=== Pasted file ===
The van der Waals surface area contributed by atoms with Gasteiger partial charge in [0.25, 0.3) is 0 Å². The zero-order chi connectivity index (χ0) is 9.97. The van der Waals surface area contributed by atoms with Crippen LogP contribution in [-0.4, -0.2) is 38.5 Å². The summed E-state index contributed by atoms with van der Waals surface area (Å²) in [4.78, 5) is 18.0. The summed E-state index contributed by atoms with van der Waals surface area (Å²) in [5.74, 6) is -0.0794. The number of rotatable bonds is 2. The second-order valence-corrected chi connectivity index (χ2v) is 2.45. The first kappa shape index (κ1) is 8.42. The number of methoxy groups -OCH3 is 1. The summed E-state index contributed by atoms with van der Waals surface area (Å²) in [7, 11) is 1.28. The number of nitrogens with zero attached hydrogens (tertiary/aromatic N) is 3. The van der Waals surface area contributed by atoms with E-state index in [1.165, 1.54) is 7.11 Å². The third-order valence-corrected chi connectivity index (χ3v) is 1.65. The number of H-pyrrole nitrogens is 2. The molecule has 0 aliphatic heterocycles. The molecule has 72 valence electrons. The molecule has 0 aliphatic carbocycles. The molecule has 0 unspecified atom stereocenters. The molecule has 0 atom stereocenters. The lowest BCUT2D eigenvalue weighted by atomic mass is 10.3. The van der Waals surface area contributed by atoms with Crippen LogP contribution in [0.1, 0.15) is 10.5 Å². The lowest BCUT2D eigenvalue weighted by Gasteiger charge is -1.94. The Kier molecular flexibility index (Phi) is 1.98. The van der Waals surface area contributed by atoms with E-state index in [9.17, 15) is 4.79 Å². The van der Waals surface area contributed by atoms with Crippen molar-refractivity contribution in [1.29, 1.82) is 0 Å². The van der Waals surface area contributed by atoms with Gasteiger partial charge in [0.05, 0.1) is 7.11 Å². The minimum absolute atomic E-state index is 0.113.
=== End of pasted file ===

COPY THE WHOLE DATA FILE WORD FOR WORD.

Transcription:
The van der Waals surface area contributed by atoms with Gasteiger partial charge in [0.25, 0.3) is 0 Å². The zero-order chi connectivity index (χ0) is 9.97. The van der Waals surface area contributed by atoms with Crippen LogP contribution in [-0.4, -0.2) is 38.5 Å². The summed E-state index contributed by atoms with van der Waals surface area (Å²) in [4.78, 5) is 18.0. The summed E-state index contributed by atoms with van der Waals surface area (Å²) in [5.74, 6) is -0.0794. The number of rotatable bonds is 2. The second-order valence-corrected chi connectivity index (χ2v) is 2.45. The first kappa shape index (κ1) is 8.42. The number of methoxy groups -OCH3 is 1. The summed E-state index contributed by atoms with van der Waals surface area (Å²) in [7, 11) is 1.28. The number of nitrogens with zero attached hydrogens (tertiary/aromatic N) is 3. The van der Waals surface area contributed by atoms with E-state index in [1.165, 1.54) is 7.11 Å². The third-order valence-corrected chi connectivity index (χ3v) is 1.65. The number of H-pyrrole nitrogens is 2. The molecule has 0 aliphatic heterocycles. The molecule has 72 valence electrons. The molecule has 0 aliphatic carbocycles. The molecule has 0 unspecified atom stereocenters. The molecule has 0 atom stereocenters. The lowest BCUT2D eigenvalue weighted by atomic mass is 10.3. The van der Waals surface area contributed by atoms with Crippen LogP contribution in [0.1, 0.15) is 10.5 Å². The lowest BCUT2D eigenvalue weighted by Gasteiger charge is -1.94. The Kier molecular flexibility index (Phi) is 1.98. The van der Waals surface area contributed by atoms with E-state index in [9.17, 15) is 4.79 Å². The van der Waals surface area contributed by atoms with Crippen molar-refractivity contribution in [1.29, 1.82) is 0 Å². The van der Waals surface area contributed by atoms with Gasteiger partial charge in [0.05, 0.1) is 7.11 Å². The minimum absolute atomic E-state index is 0.113.